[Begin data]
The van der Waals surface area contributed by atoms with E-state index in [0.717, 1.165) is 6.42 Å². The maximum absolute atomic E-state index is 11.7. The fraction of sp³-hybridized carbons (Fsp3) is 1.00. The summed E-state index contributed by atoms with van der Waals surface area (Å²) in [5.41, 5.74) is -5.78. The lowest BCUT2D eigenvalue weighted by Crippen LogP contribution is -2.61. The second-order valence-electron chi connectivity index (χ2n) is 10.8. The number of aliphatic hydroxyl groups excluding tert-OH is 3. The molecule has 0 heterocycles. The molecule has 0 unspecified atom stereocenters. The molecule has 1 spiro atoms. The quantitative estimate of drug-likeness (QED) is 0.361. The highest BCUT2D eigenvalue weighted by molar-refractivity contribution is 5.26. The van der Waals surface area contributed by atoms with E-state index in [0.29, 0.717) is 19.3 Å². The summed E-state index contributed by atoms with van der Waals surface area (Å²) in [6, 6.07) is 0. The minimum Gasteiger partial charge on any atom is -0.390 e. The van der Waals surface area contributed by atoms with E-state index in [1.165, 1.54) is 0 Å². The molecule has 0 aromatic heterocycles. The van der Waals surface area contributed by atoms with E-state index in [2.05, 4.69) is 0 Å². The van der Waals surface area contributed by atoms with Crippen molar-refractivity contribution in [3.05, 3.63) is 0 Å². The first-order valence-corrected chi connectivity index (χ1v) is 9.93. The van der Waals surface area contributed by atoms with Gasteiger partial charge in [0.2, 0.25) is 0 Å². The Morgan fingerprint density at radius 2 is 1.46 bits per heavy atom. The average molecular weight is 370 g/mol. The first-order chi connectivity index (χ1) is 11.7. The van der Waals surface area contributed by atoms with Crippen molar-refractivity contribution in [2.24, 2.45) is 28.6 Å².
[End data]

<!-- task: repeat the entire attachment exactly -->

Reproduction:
The van der Waals surface area contributed by atoms with E-state index in [0.717, 1.165) is 6.42 Å². The maximum absolute atomic E-state index is 11.7. The fraction of sp³-hybridized carbons (Fsp3) is 1.00. The summed E-state index contributed by atoms with van der Waals surface area (Å²) in [5.41, 5.74) is -5.78. The lowest BCUT2D eigenvalue weighted by Crippen LogP contribution is -2.61. The second-order valence-electron chi connectivity index (χ2n) is 10.8. The number of aliphatic hydroxyl groups excluding tert-OH is 3. The molecule has 0 heterocycles. The molecule has 0 unspecified atom stereocenters. The molecule has 1 spiro atoms. The quantitative estimate of drug-likeness (QED) is 0.361. The highest BCUT2D eigenvalue weighted by molar-refractivity contribution is 5.26. The van der Waals surface area contributed by atoms with E-state index in [0.29, 0.717) is 19.3 Å². The summed E-state index contributed by atoms with van der Waals surface area (Å²) in [6, 6.07) is 0. The minimum Gasteiger partial charge on any atom is -0.390 e. The van der Waals surface area contributed by atoms with E-state index in [1.165, 1.54) is 0 Å². The molecule has 0 aromatic heterocycles. The van der Waals surface area contributed by atoms with E-state index in [2.05, 4.69) is 0 Å². The van der Waals surface area contributed by atoms with Crippen molar-refractivity contribution in [3.05, 3.63) is 0 Å². The first-order valence-corrected chi connectivity index (χ1v) is 9.93. The van der Waals surface area contributed by atoms with Gasteiger partial charge in [0.2, 0.25) is 0 Å². The Morgan fingerprint density at radius 2 is 1.46 bits per heavy atom. The average molecular weight is 370 g/mol. The first-order chi connectivity index (χ1) is 11.7. The van der Waals surface area contributed by atoms with Crippen molar-refractivity contribution in [2.24, 2.45) is 28.6 Å².